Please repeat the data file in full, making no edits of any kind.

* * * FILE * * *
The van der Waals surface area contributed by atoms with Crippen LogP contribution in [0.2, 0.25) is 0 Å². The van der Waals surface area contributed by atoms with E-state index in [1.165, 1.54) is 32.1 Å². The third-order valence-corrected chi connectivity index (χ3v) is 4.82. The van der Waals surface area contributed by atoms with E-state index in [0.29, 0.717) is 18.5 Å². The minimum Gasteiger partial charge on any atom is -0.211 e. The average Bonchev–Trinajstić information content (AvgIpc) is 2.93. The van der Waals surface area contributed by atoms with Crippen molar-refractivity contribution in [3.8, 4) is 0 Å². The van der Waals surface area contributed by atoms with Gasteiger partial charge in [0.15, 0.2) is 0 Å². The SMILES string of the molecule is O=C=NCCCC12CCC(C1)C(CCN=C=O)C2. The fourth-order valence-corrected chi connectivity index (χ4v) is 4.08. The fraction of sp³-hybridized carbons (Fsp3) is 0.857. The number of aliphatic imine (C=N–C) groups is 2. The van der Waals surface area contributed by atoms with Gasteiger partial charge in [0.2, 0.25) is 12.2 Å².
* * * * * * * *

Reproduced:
The van der Waals surface area contributed by atoms with Crippen LogP contribution in [0.2, 0.25) is 0 Å². The van der Waals surface area contributed by atoms with E-state index in [1.165, 1.54) is 32.1 Å². The third-order valence-corrected chi connectivity index (χ3v) is 4.82. The van der Waals surface area contributed by atoms with E-state index in [0.29, 0.717) is 18.5 Å². The minimum Gasteiger partial charge on any atom is -0.211 e. The average Bonchev–Trinajstić information content (AvgIpc) is 2.93. The van der Waals surface area contributed by atoms with Crippen molar-refractivity contribution in [3.8, 4) is 0 Å². The van der Waals surface area contributed by atoms with Gasteiger partial charge in [0.15, 0.2) is 0 Å². The SMILES string of the molecule is O=C=NCCCC12CCC(C1)C(CCN=C=O)C2. The fourth-order valence-corrected chi connectivity index (χ4v) is 4.08. The fraction of sp³-hybridized carbons (Fsp3) is 0.857. The number of aliphatic imine (C=N–C) groups is 2. The van der Waals surface area contributed by atoms with Gasteiger partial charge in [0.2, 0.25) is 12.2 Å².